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White pines. Photo by Nancy Jane Kern

THE WHITE PINE TREES AROUND THE HOUSE sure get scruffy this time of year. This is a normal phenomenon and is called seasonal needle loss or fall needle drop. In the spring a tuft of new needles forms on branch tips. Toward the fall and winter, the oldest needles, about 2-3 years old, turn brown and are shed. So, if you are wondering about the health of your pine trees this may explain a recent change. It seems to be occurring early this year and may be related to our unusually cool, wet weather.

Eastern white pines, or Pinus Strobus, are beautiful trees and have been referred to as the “monarchs of the forest.” If you have visited Saratoga Springs think of the Avenue of the Pines, which is a landmark site on the way to the Gideon Putnam Hotel. The trees there are mature and tall, exhibiting their usual height of 50-80 feet or more, and spread of 20-40 feet wide. They grow fast (over 25” per year) and do well in sunny locations under a variety of conditions. They make good windbreaks and evergreen fillers for many spaces.

I located my house between several old white pines for these reasons and because they attract many birds. Woodpeckers and chickadees, pine warblers and others are drawn to them. In winter, the soft needles and old woodpecker holes make great shelter, and the rich seeds are enjoyed by wildlife as well as birds. In Columbia County there are nice examples of white pines anywhere, including many in the Cedar Park Cemetery in the City of Hudson.

It is hard to believe, but back in colonial times there were white pines that reached a height of 250 feet and had trunks 6 feet in diameter. These very tall trees were perfect for ships masts, and as their numbers decreased, the English Navy got Parliament to make a law in 1691 that reserved all these large trees as property of the English government. This was the beginning of the “broad arrow” acts, named for the axe mark placed on these trees. Colonists resented the crown confiscating all the best trees, and this, along with that famous Boston Tea Party, contributed to the start of the American Revolution. The first flag of the revolutionary forces had a white pine emblem on it.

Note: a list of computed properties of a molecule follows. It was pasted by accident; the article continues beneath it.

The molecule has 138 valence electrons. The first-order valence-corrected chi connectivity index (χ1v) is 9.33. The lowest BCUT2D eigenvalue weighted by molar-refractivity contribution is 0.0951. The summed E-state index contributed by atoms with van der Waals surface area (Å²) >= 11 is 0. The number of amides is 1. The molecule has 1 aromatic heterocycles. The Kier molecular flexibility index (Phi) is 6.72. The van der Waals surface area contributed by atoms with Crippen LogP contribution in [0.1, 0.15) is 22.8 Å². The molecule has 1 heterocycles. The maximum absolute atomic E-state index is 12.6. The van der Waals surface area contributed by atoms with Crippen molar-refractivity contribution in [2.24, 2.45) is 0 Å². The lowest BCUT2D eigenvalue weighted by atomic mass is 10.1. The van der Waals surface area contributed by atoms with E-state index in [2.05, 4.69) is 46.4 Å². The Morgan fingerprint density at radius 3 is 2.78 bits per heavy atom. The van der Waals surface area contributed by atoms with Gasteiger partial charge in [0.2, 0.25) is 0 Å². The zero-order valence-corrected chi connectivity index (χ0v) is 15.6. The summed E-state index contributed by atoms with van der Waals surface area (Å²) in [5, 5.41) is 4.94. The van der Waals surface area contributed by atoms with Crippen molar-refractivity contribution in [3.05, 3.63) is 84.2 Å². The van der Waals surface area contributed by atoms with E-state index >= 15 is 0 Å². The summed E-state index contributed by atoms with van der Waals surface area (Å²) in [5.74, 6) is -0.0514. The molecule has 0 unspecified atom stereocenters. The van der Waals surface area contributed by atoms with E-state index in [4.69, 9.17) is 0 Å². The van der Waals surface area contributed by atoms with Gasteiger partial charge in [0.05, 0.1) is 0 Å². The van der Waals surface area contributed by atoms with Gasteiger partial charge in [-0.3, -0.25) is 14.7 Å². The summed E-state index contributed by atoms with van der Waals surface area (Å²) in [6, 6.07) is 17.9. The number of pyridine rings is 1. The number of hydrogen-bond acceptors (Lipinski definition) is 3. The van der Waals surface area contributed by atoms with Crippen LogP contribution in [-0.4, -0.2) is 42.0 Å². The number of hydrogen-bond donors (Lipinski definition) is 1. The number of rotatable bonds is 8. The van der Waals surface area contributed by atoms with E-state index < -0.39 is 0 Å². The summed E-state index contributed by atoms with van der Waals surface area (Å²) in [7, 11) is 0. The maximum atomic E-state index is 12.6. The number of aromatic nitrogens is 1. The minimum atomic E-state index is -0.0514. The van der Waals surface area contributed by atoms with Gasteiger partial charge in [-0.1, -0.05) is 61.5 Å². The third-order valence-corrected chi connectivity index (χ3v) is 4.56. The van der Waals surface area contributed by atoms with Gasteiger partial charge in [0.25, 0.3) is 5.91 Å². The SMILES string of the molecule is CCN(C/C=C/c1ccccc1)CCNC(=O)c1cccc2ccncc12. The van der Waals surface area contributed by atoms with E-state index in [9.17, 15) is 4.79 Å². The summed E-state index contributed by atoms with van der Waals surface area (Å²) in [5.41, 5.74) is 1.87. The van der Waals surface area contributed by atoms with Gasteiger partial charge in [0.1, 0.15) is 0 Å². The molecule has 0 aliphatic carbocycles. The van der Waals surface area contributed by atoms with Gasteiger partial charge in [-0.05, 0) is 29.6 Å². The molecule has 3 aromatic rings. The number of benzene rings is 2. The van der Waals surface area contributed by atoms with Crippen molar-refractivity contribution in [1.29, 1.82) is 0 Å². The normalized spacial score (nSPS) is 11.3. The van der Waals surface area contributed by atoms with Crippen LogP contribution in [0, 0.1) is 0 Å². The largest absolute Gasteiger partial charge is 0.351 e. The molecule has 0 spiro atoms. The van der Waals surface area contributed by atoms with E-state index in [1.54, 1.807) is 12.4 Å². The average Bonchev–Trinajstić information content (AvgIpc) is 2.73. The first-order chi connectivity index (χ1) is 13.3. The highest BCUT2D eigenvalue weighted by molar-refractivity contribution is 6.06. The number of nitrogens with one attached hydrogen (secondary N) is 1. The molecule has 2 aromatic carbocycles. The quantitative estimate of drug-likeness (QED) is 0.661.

White pine has other uses, particularly as lumber for houses, knotty pine paneling, flooring, and furniture. The wood is light in weight and has fewer tendencies to warp or check than some other woods. Since it is softer than woods like oak, it is easily marred when used as flooring. But then, these wear marks add to the floor’s character.

The six tribes (the Cayuga, the Mohawk, the Oneida, the Onondaga, the Seneca, and the Tuscarora) of the Iroquois League of Nations called it the Tree of Peace. In the early 1800s the warring tribes decided they had had enough fighting and agreed to bury their weapons under a giant white pine tree. Native Americans revered these trees and used them for many things. They ate the inner bark of white pine for food during the winter and made a drink of steeped pine needles that contained high levels of vitamin C which prevented scurvy. The name “Adirondack” is an Iroquois word which means tree-eater.

Being around these magnificent trees is peaceful. When the needles are sun warmed on a hot summer day, they give off a wonderful scent and offer cooling shade. When fall arrives and there are piles of soft brown needles all around, they silence footfall. The pines will look much better in time for Christmas, and many will be harvested as one of our favorite Christmas trees. The lovely evergreen needles will brighten winter, and against the snow, give us hope for spring.

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